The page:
On June 10, 1943, it arrived in Central Russia, preparing for Operation Citadel (Unternehmen Zitadelle), the German offensive against the Kursk salient. For this mission, it was temporarily attached as the third battalion of schweres Panzerjäger Regiment 656 (“Heavy Anti-tank Regiment 656”), operating under the 9th Army within Army Group Center’s command.
Staying in the Orel-Bryansk region, it underwent a transition to the Dnepropetrovsk-Zaporozhe area by the end of August. There, the vehicles were refitted, and the unit remained until the Zaporozhe Bridgehead was abandoned on October 15.
The battalion executed a retreat to Nikopol, actively participating in the defense of the German salient in that area until it was eventually withdrawn back to the Reich by the end of December.
The Allied landing at Anzio on January 22, 1944, led to the battalion regaining its independence and being transferred there in early February, this time with 28 vehicles. Its purpose was to partake in the planned counterattack against the Allied beachhead, known as Operation Fischfang.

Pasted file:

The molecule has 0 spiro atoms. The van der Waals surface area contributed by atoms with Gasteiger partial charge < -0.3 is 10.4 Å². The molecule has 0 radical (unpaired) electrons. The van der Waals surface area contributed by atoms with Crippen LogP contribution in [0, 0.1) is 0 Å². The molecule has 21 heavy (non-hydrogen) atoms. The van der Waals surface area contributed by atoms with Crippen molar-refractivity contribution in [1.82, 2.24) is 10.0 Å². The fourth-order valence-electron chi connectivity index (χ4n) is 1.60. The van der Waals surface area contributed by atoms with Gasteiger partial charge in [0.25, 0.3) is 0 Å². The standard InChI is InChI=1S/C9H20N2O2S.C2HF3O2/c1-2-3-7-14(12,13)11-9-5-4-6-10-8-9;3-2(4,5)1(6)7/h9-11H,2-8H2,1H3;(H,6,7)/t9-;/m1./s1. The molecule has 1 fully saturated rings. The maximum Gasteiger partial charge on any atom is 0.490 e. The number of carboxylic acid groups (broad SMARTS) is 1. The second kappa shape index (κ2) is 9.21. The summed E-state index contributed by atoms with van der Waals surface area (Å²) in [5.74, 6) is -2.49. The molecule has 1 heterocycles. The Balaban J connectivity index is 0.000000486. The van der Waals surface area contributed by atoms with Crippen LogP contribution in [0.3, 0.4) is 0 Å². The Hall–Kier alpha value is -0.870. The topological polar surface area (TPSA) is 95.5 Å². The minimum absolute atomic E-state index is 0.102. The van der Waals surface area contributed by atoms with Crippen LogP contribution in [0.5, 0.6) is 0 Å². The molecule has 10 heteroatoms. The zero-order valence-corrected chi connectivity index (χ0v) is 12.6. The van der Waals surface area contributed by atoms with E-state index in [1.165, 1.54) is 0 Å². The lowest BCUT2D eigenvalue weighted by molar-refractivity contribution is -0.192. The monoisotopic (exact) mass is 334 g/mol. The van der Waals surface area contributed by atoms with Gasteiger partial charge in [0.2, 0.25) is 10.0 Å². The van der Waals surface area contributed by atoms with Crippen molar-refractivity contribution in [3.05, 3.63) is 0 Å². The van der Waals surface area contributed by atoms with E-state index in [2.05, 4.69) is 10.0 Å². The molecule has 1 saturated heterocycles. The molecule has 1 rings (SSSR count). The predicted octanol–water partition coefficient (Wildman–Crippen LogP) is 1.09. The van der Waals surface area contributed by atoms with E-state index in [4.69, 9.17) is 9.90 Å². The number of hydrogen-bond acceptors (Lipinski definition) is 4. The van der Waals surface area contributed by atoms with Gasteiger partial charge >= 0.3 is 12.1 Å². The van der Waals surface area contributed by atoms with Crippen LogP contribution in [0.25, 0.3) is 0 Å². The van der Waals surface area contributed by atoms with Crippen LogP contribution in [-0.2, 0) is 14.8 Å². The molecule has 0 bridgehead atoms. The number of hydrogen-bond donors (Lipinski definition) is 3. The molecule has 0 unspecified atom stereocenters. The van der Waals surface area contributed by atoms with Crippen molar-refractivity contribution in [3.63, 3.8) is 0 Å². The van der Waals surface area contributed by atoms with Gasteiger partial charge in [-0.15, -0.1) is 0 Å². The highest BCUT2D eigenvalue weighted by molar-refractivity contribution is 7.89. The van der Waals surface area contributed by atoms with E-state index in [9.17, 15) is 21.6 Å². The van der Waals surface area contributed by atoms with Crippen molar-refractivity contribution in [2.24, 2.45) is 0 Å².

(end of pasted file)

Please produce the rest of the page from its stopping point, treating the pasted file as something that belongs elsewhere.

Although this operation failed to achieve its objectives, the battalion continued its presence in Italy for the remainder of the war. By the time of the Po Valley offensive in April 1945, the battalion still possessed 42 vehicles. However, to prevent capture or due to losses during the retreat, all these vehicles were destroyed before the war came to an end in May.
Stu.Pz.Abt. 217 came into existence on April 20, 1944, at the Grafenwöhr Training Area. It was initially formed using personnel from Panzer-Kompanie 40 and Panzer-Ersatz Abteilung 18. However, it lacked any armored fighting vehicles until the end of May when 19 Sturmpanzers were finally delivered.